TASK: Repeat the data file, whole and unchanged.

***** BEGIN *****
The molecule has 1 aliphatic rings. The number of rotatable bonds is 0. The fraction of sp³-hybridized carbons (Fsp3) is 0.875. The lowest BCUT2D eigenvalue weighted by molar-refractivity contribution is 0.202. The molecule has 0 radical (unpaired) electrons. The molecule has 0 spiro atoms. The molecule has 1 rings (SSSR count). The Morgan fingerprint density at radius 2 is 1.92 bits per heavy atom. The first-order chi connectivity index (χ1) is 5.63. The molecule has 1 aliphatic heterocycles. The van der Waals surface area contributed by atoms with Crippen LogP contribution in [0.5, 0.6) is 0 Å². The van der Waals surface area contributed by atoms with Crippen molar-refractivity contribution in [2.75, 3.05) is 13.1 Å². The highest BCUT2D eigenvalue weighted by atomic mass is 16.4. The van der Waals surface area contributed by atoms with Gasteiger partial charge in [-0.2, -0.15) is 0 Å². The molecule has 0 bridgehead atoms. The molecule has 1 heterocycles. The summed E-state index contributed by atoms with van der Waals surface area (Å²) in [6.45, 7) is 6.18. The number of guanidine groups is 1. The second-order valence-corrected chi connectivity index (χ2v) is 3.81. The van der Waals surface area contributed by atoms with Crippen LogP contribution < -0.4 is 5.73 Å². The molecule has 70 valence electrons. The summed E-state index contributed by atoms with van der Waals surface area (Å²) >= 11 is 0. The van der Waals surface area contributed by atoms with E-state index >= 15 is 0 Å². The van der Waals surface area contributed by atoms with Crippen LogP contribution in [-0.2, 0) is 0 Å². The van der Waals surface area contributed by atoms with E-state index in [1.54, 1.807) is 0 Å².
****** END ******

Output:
The molecule has 1 aliphatic rings. The number of rotatable bonds is 0. The fraction of sp³-hybridized carbons (Fsp3) is 0.875. The lowest BCUT2D eigenvalue weighted by molar-refractivity contribution is 0.202. The molecule has 0 radical (unpaired) electrons. The molecule has 0 spiro atoms. The molecule has 1 rings (SSSR count). The Morgan fingerprint density at radius 2 is 1.92 bits per heavy atom. The first-order chi connectivity index (χ1) is 5.63. The molecule has 1 aliphatic heterocycles. The van der Waals surface area contributed by atoms with Crippen LogP contribution in [0.5, 0.6) is 0 Å². The van der Waals surface area contributed by atoms with Crippen molar-refractivity contribution in [2.75, 3.05) is 13.1 Å². The highest BCUT2D eigenvalue weighted by atomic mass is 16.4. The van der Waals surface area contributed by atoms with Gasteiger partial charge in [-0.2, -0.15) is 0 Å². The molecule has 0 bridgehead atoms. The molecule has 1 heterocycles. The summed E-state index contributed by atoms with van der Waals surface area (Å²) in [6.45, 7) is 6.18. The number of guanidine groups is 1. The second-order valence-corrected chi connectivity index (χ2v) is 3.81. The van der Waals surface area contributed by atoms with Crippen LogP contribution < -0.4 is 5.73 Å². The molecule has 70 valence electrons. The summed E-state index contributed by atoms with van der Waals surface area (Å²) >= 11 is 0. The van der Waals surface area contributed by atoms with E-state index >= 15 is 0 Å². The van der Waals surface area contributed by atoms with Crippen LogP contribution in [-0.2, 0) is 0 Å². The van der Waals surface area contributed by atoms with E-state index in [1.54, 1.807) is 0 Å².